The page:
City Statement on Supreme Court’s Decision

City Issues Statement Regarding the Supreme Court’s Decision on the Oregon Homeless Encampment Case
Posted on Jun 28, 2024

City of San Bernardino Issues Statement Regarding the Supreme Court’s Decision on the Oregon Homeless Encampment Case

San Bernardino, Calif. – The City of San Bernardino has issued a statement regarding the Supreme Court decision involving the case Grants Pass v Johnson, which considered whether the prohibition of camping in public places by cities was considered cruel and unusual punishment. For six years, the case questioned the ability of cities to enforce such laws, including at homeless encampments.

“Today’s ruling by the Supreme Court will not solve the homelessness issue, however it does provide much needed clarity. It confirms that cities like San Bernardino have the legal authority to maintain and clean public property and can make that public property available to all residents, not just those who are unhoused.

We hope this ruling will encourage more individuals to accept the services available to help them stabilize their lives and we look forward to returning San Bernardino parks to our families and children.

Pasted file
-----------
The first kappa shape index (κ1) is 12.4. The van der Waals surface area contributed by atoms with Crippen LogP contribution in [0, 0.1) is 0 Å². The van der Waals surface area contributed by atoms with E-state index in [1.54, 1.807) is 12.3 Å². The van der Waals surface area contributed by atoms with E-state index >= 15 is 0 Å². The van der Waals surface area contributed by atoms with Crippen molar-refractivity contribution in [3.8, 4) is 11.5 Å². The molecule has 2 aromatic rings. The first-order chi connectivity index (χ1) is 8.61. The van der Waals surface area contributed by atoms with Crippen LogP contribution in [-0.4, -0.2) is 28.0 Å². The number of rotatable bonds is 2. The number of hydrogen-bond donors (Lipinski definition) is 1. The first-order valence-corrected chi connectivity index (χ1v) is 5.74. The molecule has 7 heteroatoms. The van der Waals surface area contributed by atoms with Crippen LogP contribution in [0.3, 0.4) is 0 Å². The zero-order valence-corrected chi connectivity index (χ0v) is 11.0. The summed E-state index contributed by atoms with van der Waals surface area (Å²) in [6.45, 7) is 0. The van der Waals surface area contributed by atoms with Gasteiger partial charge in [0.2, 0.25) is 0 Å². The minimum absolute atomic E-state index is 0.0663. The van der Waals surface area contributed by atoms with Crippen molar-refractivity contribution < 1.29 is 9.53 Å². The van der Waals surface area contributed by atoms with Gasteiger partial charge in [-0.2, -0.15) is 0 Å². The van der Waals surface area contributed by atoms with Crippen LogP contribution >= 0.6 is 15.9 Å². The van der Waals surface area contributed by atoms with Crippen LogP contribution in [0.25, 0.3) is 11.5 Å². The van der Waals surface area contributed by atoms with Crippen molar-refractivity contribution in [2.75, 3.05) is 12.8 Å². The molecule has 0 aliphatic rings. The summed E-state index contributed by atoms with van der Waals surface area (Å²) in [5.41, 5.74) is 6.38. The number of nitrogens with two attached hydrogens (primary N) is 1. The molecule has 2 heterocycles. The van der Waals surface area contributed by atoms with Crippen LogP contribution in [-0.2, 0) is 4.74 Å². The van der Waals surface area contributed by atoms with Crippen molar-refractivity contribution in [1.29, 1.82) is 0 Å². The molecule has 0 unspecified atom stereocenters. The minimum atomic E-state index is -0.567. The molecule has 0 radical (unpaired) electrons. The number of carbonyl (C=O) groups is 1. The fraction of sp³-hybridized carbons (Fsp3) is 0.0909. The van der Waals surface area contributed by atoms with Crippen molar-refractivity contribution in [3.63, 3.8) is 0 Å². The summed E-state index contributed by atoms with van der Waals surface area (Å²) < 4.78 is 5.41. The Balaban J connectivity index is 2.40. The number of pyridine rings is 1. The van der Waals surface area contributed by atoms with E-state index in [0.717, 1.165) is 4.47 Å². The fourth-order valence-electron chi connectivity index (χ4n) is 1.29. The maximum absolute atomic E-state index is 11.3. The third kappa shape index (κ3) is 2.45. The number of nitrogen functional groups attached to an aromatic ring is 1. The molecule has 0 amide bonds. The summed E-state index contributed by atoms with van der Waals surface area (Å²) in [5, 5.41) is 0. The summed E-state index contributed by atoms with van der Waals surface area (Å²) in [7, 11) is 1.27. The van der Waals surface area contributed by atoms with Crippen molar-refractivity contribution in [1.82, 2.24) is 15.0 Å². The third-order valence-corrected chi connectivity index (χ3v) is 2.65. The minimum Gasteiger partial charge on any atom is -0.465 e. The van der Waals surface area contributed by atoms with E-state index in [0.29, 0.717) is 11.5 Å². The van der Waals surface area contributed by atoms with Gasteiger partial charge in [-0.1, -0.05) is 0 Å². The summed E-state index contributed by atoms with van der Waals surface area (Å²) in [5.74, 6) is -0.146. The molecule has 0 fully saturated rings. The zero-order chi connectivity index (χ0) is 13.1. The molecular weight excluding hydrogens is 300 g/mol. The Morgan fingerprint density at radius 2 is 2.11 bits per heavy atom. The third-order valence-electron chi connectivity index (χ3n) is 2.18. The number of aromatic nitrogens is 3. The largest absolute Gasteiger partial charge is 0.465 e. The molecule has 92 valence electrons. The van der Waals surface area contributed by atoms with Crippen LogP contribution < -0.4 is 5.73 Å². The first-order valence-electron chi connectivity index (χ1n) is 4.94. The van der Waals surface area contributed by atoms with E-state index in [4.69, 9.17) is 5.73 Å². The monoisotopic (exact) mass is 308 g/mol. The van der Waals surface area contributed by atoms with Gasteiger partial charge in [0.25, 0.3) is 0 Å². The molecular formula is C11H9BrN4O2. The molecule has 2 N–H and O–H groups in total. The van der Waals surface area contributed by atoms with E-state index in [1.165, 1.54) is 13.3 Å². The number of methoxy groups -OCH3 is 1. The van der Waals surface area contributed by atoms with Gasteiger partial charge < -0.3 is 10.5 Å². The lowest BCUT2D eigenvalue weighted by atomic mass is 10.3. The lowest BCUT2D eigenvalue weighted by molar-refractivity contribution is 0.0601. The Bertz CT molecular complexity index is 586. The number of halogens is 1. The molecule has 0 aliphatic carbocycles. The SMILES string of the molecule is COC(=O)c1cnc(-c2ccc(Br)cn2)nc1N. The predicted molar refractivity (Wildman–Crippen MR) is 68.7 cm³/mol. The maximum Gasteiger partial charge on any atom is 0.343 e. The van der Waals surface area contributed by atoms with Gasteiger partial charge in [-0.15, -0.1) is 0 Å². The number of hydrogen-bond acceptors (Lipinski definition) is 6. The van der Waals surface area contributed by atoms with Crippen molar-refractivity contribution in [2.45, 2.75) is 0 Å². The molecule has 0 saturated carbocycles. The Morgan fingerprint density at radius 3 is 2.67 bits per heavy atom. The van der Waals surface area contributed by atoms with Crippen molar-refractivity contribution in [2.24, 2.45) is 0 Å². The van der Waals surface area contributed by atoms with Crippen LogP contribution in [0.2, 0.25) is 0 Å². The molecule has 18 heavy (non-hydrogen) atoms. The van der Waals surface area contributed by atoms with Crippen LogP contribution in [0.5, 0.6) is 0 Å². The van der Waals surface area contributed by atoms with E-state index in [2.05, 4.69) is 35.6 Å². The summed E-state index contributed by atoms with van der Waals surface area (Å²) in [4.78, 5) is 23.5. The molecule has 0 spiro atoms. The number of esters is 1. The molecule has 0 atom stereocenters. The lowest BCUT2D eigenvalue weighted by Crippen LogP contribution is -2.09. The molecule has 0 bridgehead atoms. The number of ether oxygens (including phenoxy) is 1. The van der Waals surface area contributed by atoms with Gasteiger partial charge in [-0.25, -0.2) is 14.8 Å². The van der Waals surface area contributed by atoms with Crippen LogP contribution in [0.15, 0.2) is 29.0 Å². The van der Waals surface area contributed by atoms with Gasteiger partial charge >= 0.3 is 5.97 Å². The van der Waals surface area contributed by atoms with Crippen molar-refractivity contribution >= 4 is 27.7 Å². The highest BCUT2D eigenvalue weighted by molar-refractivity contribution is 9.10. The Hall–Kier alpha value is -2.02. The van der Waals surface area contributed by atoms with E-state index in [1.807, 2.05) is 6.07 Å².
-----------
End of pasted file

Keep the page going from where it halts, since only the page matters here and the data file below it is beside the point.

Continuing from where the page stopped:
The ruling does not affect the current injunction the City of San Bernardino is under restricting its ability to address encampments. So, despite the ruling, the City remains prohibited from performing encampment cleanups. We continue to work to have the injunction lifted or end the case and expect to have a resolution very soon.”

On Friday, June 28, the U.S. Supreme Court rejected a constitutional challenge to ordinances enacted by Grants Pass, Oregon to cite homeless individuals sleeping in public places, citing that it did not qualify as "cruel and unusual." In the Grants Pass case ruling, by a 6–3 vote, the court holds that penalizing homeless people for sleeping outside when there is no available shelter does not violate the 8th Amendment. The ruling granted cities more power to arrest, cite and fine people who sleep outside in public places — overturning six years of legal protections for homeless residents in California and other western states.

The City of San Bernardino is currently under a preliminary injunction issued in January by Judge Terry Hatter in a case filed by the American Civil Liberties Union, the SoCal Trash Army, and three individuals alleging violations of the Americans with Disabilities Act and the handling of personal belongings of individuals during an encampment cleanup.

Click on "View PDF" below to read the press release.